Protein supplementation has been shown to protect against muscle loss experienced in weight loss, but only if supplementation is sufficient. The standard of care approach to maintain muscle mass during rapid, significant weight loss after bariatric surgery has been dietary whey protein supplementation. After bariatric surgery, protein supplementation is limited by the inability of patients to take in sufficient calories. This can be further hindered by typical perioperative complications which limit intake, such as nausea, vomiting, and early satiety. Therefore, despite standard of care supplementation with whey protein post bariatric surgery, only marginal gains in preventing muscle loss have been made. Essential Amino Acid, the intervention supplement in this study, is a patented formula scientifically shown to be far more anabolic than whey protein in free-living elderly and young healthy adults undergoing bedrest. The Essential Amino Acid supplement stimulates protein synthesis 3-5 times as effectively as whey protein, with negligible non-protein calories.

The importance of the role of muscle in weight loss and its maintenance cannot be overemphasized. Muscle, crucial to energy metabolism, is responsible for the majority of total energy expenditure (equivalent to physical activity energy expenditure, resting energy expenditure, and diet induced thermogenesis - calories required to digest food). Both physical activity, and muscle protein synthesis comprise a significant portion of energy expenditure. Through its function in physical activity and protein synthesis, muscle largely determines the caloric expenditure underlying the ability to 'use up' food eaten rather than store it as fat.

Obesity, is not just increased body fat, but also increased intramuscular fat. The intramuscular fat associated with obesity impairs the muscle function of providing normal glucose homeostasis. Fortunately, when fat stored in muscle decreases, insulin sensitivity improves. Also impaired under conditions of increased intramuscular fat, is the function of providing amino acids to maintain essential protein synthesis. Impaired muscle mitochondria-stimulated protein synthesis potentially decreases resting energy expenditure, and diet induced thermogenesis. Adequate protein supplementation can counter muscle mitochondrial protein synthesis impairment, and in theory, lead to decreased intramuscular fat improving both energy expenditure and insulin sensitivity.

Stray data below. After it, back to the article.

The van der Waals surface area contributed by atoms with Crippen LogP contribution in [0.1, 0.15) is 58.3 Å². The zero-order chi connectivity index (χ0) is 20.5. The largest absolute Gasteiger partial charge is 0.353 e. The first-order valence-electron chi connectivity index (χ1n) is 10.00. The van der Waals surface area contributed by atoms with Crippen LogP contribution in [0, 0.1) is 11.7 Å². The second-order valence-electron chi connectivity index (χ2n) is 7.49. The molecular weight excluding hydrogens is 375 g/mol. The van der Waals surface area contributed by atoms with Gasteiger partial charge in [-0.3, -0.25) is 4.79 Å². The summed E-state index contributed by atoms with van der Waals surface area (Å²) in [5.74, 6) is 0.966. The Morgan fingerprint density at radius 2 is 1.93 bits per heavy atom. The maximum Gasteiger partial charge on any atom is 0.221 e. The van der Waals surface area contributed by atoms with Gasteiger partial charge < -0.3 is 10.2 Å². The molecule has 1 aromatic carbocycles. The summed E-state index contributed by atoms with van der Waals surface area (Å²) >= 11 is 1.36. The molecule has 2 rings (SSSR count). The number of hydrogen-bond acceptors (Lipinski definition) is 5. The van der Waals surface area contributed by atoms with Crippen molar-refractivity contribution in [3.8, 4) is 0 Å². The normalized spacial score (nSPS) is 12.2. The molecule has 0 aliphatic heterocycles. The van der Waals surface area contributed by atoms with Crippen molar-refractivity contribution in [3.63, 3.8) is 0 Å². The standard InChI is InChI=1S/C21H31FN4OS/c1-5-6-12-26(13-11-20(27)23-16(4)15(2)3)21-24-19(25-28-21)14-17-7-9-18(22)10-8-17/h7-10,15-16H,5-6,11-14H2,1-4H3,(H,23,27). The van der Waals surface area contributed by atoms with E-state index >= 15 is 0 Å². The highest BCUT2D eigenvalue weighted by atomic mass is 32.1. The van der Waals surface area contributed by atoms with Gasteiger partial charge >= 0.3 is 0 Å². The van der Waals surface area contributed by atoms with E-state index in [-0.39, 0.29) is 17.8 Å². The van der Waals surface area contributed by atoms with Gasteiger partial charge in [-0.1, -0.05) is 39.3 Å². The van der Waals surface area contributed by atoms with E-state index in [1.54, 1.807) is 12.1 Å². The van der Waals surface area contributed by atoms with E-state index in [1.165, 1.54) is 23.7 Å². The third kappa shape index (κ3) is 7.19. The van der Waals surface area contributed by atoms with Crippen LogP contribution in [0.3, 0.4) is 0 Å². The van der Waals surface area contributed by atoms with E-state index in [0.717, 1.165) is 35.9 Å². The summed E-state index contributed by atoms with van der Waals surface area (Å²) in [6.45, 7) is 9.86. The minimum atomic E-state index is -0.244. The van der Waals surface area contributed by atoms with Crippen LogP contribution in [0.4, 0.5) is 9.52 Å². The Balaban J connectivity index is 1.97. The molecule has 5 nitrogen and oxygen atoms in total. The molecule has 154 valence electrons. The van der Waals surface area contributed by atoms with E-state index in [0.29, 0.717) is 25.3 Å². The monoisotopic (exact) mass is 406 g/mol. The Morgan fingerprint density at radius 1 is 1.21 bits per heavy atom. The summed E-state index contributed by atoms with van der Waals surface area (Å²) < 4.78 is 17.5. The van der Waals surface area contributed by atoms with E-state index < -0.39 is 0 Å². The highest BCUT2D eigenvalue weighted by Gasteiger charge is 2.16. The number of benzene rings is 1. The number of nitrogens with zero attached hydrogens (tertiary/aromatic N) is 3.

3. Study Design

This is a double-blinded randomized clinical trial in which the responses to consumption of one of two different dietary supplements following bariatric surgery will be determined. A variety of factors related to body composition and muscle metabolism will be quantified in participants with obesity before and approximately 6 months after bariatric surgery. This interval of time was selected because additional body weight changes are generally relatively small 6 months after surgery; most of the weight loss occurs in the first 6 months. Participants will be assigned randomly by computer to receive either an Essential Amino Acid based nutritional supplement (intervention) or a commercially-available whey protein supplement (Beneprotein®).

Details
Condition Weight Loss
Treatment Essential Amino Acid Protein Supplement, Beneprotein®
Clinical Study IdentifierNCT04751916
SponsorOregon Health and Science University
Last Modified on21 March 2022

Eligibility

Yes No Not Sure

Inclusion Criteria

A determination to proceed with bariatric surgery
Roux-en-Y gastric bypass or sleeve gastrectomy
Absence of any exclusion

Exclusion Criteria

Contraindications to Magnetic Resonance Spectroscopy/Magnetic Resonance Imaging
greater than 450 pounds (scan table limit)
Renal Failure requiring dialysis
Liver disease as indicated by bilirubin >2 or Fibrosis-4 score ≥6
Cardiac disease such as Left Ventricular Assist Device requirement
Uncontrolled diabetes as indicated by Hemoglobin A1c >8
Positive pregnancy test (for participants in whom pregnancy is possible)
Any other exclusion per indication of clinical surgeon
Refusal to consume study formula